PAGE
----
How Tennis Rackets Inspired the Game

    Everyone talks about serve speeds, points won, shot placement, etc., during the opening of a Grand Slam. People believe that these performance metrics are due to the players, which is correct, but we should not overlook the racket’s role.

    The history of Tennis indicates that its technological development was quite primitive during its early era. Wimbledon was the first tournament to be held in 1877, while the Australian Open took place its first time in 1905. The sport developed with the advancement of engineering.

    The design of initially tennis rackets was borrowed from the older sport of real tennis of the 16th century.  At that time rich and elite class game was Tennis. The Racket made the game easier as they were made of wood long handles and small lopsided heads. This helped to play the game easier because real tennis balls’ bounce was very low. Later, when Tennis developed this type of Rackets disappeared.  The commonplace rackets after the first Australian open are “Symmetrical Racket Frames”.

    Many Manufacturers continued production of rackets from wood till the 1960s while few produced metal frames to overcome the issue of warping wood because of humidity. The metal frames offer less damping where player felt harsher vibrations if mishit the ball, remained unsuccessful.

    Technological Advances in Tennis Rackets

    In 1968, professionals started competing for cash prizes; this was a key factor behind the fastest development of rackets around the world. Although, during the 1960s still wood rackets were common but fiberglass as reinforcement on wooden rackets started to appear.

    The Racket engineers continued experiments with a large variety of materials such as fiberglass, wood, steel, and aluminum. The key Racket in that era was the Classic by Price. This was made of aluminum, having a larger head than wood predecessors allowed ease to hit the ball. The issue faced in metal racket overcomes with the usage of Plastic grommets.

    Since the 1980s, the rackets made from fiberglass, aramid, and carbon fiber. The key benefits of these types of materials are low density and high stiffness as compared to wood and metal. The composites materials offer the engineers more freedom in terms of parameters like shape, stiffness, and mass distribution. This helped to introduce Widebody rackets like “Profile” by Wilson. The Widebody rackets give higher stiffness as they larger cross-section in the center than the tip and handle.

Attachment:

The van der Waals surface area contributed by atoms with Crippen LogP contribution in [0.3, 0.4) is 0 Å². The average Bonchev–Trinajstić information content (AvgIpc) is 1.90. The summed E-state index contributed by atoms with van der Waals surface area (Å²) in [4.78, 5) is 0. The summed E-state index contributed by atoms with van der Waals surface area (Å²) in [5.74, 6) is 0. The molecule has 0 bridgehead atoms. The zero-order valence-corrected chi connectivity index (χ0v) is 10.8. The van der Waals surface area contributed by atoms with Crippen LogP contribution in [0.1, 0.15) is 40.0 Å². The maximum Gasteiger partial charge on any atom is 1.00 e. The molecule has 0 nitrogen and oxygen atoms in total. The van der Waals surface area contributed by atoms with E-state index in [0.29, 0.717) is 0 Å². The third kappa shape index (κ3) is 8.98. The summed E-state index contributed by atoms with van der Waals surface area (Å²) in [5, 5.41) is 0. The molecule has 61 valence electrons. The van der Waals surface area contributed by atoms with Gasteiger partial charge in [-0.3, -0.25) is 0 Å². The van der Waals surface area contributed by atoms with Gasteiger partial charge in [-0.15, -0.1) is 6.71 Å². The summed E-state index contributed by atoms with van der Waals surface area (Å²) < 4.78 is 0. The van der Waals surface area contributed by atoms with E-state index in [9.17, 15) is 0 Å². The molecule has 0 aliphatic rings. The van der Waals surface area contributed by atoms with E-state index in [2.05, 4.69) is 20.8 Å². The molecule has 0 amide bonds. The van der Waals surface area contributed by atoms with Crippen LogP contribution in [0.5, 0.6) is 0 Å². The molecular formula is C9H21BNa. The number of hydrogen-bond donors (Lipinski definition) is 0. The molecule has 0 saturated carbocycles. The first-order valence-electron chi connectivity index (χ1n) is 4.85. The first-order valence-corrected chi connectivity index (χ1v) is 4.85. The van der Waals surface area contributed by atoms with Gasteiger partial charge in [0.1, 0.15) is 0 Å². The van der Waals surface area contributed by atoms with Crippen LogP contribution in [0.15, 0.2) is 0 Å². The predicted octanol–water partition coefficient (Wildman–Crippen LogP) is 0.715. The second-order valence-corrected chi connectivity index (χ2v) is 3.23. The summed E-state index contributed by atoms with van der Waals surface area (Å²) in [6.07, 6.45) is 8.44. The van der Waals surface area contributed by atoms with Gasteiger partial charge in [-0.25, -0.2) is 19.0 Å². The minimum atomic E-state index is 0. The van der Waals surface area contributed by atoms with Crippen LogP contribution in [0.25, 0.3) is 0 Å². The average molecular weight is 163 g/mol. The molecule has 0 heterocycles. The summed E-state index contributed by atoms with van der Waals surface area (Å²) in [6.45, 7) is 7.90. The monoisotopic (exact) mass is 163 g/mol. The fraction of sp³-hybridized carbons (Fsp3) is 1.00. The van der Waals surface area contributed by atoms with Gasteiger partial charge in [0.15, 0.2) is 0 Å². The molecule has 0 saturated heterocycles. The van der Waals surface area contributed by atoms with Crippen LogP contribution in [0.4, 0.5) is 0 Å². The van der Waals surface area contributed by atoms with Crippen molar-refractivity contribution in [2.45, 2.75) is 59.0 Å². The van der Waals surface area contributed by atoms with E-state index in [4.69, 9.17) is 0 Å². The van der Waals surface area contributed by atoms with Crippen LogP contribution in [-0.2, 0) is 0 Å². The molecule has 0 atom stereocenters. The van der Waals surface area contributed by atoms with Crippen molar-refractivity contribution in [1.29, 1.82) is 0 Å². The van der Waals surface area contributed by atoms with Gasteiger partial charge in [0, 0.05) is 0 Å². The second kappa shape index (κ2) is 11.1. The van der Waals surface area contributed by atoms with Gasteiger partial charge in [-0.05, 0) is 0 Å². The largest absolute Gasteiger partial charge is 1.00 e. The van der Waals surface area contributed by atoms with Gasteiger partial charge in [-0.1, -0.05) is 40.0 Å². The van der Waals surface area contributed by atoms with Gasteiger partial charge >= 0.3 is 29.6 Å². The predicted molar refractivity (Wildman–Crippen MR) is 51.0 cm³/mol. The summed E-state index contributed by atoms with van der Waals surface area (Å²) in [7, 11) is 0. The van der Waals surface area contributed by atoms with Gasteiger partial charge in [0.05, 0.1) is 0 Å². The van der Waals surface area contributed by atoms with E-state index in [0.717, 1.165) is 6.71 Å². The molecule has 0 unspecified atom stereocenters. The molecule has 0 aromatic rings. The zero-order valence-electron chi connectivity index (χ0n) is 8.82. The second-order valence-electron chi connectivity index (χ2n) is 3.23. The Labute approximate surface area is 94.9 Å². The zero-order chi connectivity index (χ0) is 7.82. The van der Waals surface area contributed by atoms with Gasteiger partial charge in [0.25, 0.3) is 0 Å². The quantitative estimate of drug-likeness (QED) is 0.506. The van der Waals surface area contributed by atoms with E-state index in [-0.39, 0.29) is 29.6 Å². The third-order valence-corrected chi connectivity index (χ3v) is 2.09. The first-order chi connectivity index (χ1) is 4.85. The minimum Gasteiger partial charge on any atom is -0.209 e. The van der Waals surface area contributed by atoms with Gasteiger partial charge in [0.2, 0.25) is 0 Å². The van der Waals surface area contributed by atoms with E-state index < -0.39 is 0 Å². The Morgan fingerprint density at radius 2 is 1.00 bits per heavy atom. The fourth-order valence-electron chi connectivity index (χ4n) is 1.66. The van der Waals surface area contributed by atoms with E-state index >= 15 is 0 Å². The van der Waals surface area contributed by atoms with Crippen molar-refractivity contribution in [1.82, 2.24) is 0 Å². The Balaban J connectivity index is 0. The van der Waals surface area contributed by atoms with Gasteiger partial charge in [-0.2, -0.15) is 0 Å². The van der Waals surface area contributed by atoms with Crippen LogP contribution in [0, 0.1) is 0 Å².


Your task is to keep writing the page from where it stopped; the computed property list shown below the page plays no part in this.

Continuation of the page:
Involvement of Players- Tennis Racquet

    The composite rackets made from fiberglass, aramid, and carbon fiber offer higher stiffness so they help to lose less energy allowing players to hit the ball faster. The risk of overuse injury may be increased to the arm while using a high stiffness racket with a large head.  A modern racket having low swing weight, is easy for players when they tend to swing. To prevent arm injury risk, please read the following article which provides you with a list of arm friendly tennis rackets.

    We can see the composite tennis racket manufactured using labor which is not environment friendly. The manufacturer can explore more suitable and sustainable materials with automated manufacturing techniques. Moreover, monitoring how a player swings a racket with a technique of a sensor will help to manufacturer customized rackets optimizing player’s styles. Hopefully, more progress will be made in this game in the future.


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